After a hiatus, I’m happy to dust off the clinical research blog. The review this month is Munoz et al (2017) Effective Communication Behavior during Hearing Aid Appointments.
You may find this excerpt interesting: “A striking outcome was the significant reduction in personal speaking time of audiologists following a pre-training workshop. When the speaking time of both patients and audiologists were compared (audiologists dominated during pre-training) both were approximately equal after the workshop. Although speaking time was not explicitly stressed in the workshop, these findings suggest a reduction in audiologist verbal dominance after training, suggesting that the training positively impacted this counseling behavior.”
If you’re a new reader or suffer from insomnia, here are the archives: Link
In 2013, we reviewed an article from Dr. Ben Hornsby in which he reported on an initial foray into the fatiguing effects of listening to speech while managing a cognitively challenging secondary task (read here). The outcomes of his investigation suggested that use of hearing aids may reduce fatiguing effects of completing that secondary task. In more recent work, Drs Hornsby and Kipp assessed utility of standardized measures of fatigue among a large group of subjects with hearing loss.
Hornsby, B. & Kipp, A. (2016). Subjective ratings of fatigue and vigor in adults with hearing loss are driven by perceived hearing difficulties not degree of hearing loss. Ear and Hearing 37 (1), 1-10.
Since the early 80s, we’ve understood that self-reported hearing loss is highly correlated with feelings of loneliness and inferiority, reduced interest in leisure activities and withdrawal from others. Researchers have only recently started focused investigation toward the influence of hearing aid use on subjective perception of loneliness. In this blog, we review the work of Weinstein and colleagues, who found significant loneliness reduction among a group of new hearing aid wearers.
Read more here
Weinstein, B., Sirow, L. & Moser, S. (2016). Relating hearing aid use to social and emotional loneliness in older adults. American Journal of Audiology 25, 54-61.
While speech is arguably the most important sound that listeners encounter on a daily basis, the perception of other sounds should be taken into consideration, including music. In this study, Arehart and her colleagues examined the effect of a variety of signal processing conditions on music quality ratings for normal-hearing and hearing-impaired individuals.
Arehart, K., Kates, J. & Anderson, M. (2011) Effects of Noise, Nonlinear Processing and Linear Filtering on Perceived Music Quality, International Journal of Audiology, 50(3), 177-190.
In this study, we evaluated four wireless remote microphones that each use a different wireless audio transmission protocol. Results were equivalent across the four systems, indicating that these remote microphones offer similar benefits to those associated with FM remote microphones.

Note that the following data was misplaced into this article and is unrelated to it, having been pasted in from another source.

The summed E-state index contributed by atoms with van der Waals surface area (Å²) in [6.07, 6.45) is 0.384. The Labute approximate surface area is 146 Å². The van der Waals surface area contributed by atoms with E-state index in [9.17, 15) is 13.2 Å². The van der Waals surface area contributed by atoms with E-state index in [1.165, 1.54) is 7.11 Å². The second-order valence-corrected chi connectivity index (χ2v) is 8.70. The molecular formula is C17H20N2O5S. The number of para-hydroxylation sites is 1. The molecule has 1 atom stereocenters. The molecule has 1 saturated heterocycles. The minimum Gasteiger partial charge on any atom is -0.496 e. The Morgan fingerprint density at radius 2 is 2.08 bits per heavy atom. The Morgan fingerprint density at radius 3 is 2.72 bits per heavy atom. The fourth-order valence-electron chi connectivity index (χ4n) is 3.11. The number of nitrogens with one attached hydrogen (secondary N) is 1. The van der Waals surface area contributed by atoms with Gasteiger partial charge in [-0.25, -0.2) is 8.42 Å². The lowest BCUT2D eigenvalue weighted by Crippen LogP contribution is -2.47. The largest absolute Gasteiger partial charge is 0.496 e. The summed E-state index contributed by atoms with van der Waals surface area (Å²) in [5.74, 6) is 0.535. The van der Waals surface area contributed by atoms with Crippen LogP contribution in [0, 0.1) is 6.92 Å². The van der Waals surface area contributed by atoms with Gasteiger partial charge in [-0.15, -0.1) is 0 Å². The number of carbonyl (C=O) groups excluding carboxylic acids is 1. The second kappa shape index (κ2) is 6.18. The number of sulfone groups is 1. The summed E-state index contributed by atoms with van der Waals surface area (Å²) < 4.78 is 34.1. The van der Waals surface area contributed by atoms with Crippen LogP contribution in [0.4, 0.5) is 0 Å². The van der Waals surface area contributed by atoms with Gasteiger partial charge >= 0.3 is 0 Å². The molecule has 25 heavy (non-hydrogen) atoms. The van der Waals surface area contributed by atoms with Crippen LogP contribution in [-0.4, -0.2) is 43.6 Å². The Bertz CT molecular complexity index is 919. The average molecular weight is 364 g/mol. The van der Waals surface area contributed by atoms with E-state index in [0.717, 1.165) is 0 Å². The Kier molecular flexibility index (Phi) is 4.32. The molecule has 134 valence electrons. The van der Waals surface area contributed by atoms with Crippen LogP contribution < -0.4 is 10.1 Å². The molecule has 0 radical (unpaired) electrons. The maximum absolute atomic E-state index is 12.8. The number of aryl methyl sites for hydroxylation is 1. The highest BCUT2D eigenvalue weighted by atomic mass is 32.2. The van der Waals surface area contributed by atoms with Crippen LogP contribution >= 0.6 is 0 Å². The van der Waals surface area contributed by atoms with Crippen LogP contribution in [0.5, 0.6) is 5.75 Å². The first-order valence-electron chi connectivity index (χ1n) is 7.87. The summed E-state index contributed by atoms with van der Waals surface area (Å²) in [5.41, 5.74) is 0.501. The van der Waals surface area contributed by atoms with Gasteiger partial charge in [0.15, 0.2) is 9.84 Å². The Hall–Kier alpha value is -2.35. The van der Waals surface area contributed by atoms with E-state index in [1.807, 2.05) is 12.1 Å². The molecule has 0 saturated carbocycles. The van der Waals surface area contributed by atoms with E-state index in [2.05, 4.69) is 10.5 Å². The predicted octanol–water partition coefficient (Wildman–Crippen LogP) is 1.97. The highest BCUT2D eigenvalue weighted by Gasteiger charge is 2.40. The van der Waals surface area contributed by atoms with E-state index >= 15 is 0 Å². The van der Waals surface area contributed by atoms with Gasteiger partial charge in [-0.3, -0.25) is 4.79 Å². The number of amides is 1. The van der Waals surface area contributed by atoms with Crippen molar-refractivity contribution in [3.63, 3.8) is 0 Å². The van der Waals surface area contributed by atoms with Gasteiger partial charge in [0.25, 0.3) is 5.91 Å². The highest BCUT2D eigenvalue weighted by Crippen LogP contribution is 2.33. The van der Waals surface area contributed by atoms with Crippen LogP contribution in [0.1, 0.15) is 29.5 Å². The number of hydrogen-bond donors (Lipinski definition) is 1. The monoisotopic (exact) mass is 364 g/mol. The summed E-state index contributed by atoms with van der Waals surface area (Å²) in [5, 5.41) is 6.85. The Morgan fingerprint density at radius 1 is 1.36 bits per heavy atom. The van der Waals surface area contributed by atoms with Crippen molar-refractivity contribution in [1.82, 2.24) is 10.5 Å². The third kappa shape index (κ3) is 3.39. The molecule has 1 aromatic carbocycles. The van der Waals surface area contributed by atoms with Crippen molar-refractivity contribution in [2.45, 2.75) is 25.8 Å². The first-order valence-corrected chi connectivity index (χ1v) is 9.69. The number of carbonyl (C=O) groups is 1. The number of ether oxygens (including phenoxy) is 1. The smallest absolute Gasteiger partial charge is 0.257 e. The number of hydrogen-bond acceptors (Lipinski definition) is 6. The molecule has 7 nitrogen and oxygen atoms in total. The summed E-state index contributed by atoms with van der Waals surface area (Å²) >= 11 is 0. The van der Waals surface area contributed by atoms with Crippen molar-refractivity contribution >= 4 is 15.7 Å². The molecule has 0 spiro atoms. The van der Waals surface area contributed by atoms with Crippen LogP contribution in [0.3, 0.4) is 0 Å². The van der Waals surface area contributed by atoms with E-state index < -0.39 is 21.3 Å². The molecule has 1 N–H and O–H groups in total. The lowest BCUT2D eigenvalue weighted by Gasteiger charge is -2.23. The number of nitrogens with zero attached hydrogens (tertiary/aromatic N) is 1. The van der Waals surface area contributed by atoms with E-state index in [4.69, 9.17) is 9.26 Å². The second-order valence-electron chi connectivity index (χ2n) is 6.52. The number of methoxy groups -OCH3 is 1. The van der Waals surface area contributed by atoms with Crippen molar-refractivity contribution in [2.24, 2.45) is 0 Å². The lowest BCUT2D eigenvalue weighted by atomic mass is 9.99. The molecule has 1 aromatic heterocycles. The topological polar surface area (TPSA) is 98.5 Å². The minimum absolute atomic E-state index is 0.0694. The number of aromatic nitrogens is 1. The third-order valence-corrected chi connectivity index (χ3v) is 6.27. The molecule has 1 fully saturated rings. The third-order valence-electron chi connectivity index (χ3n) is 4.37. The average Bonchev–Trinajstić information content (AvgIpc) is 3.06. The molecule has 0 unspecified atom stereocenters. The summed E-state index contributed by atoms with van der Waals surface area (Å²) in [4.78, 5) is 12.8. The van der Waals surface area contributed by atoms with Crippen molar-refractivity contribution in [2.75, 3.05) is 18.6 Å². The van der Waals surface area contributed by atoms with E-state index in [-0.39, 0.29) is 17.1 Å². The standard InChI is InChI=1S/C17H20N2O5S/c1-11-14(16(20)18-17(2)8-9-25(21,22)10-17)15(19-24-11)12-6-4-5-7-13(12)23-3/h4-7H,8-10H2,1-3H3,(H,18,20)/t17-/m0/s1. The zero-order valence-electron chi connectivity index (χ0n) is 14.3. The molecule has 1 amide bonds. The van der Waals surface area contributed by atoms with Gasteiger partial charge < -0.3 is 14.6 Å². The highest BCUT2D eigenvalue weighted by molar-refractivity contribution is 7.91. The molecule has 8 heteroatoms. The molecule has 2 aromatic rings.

Rodemerk, K. & Galster, J. (2015). The benefit of remote microphones using four wireless protocols. Journal of the American Academy of Audiology, 1-8.
Prolonged, untreated hearing loss has been linked to increased social isolation, decreased brain volume, and range of subjective and objective declines in cognitive abilities. Hearing aids have been shown to beneficially affect some of these traits but a great deal of unknown details remain. A number of active studies aim to answer the question “does hearing aid use slow cognitive decline?”. The work of Deal and colleagues is a valuable step toward finding that answer.
Deal, J., Sharrett, A., Albert, M., Coresh, J., Mosley, T., Knopman, D., Wruck, L. & Lin, F. (2015). Hearing impairment and cognitive decline: A pilot study conducted within the Atherosclerosis Risk in Communities Neurocognitive Study. American Journal of Epidemiology 181 (9), 680-690.
Recent work out of Linkoping, Sweden suggests that new hearing aid wearers experience greater cognitive demands when listening. Over time they adapt to better resolve new auditory cues, decreasing the effort required for listening.
Ng, E., Classon, E., Larsby, B., Arlinger, S., Lunner, T., Rudner, M., Ronnberg, J. (2014). Dynamic relation between working memory capacity and speech recognition in noise during the first six months of hearing aid use. Trends in Hearing 18, 1-10.
On this month’s blog we review one of last year’s top 5 research articles. Rauterkus and Palmer (2014) asked people to rate characteristics of people wearing a variety of ear-level devices, some of which were hearing aids. Ratings taken today, as compared to those collected decades ago suggest that hearing aid use is carrying less social stigma than it once did.
Rauterkus, E. & Palmer, C. (2014). The hearing aid effect in 2013. Journal of the American Academy of Audiology 25, 893-903.
This month we review a recent study from Souza and Sirow that assessed working memory with several clinically fit hearing aids. The results suggest that aspects of cognitive status may play a role in how patients respond to different hearing aids settings.
This month’s blog reviews a newly published article from Crogan and colleagues*. The authors discussed a project investigating the quality of music perception through hearing aids. Various factors related to the patient and hearing aid signal processing were found to be meaningful. We offer clinical advice relative to optimizing a music listening memory for patients that present themselves as music aficionados.
*Croghan, N., Arehart, K. & Kates, J. (2014). Music preferences with hearing aids: effects of signal properties, compression settings and listener characteristics. Ear & Hearing, in press.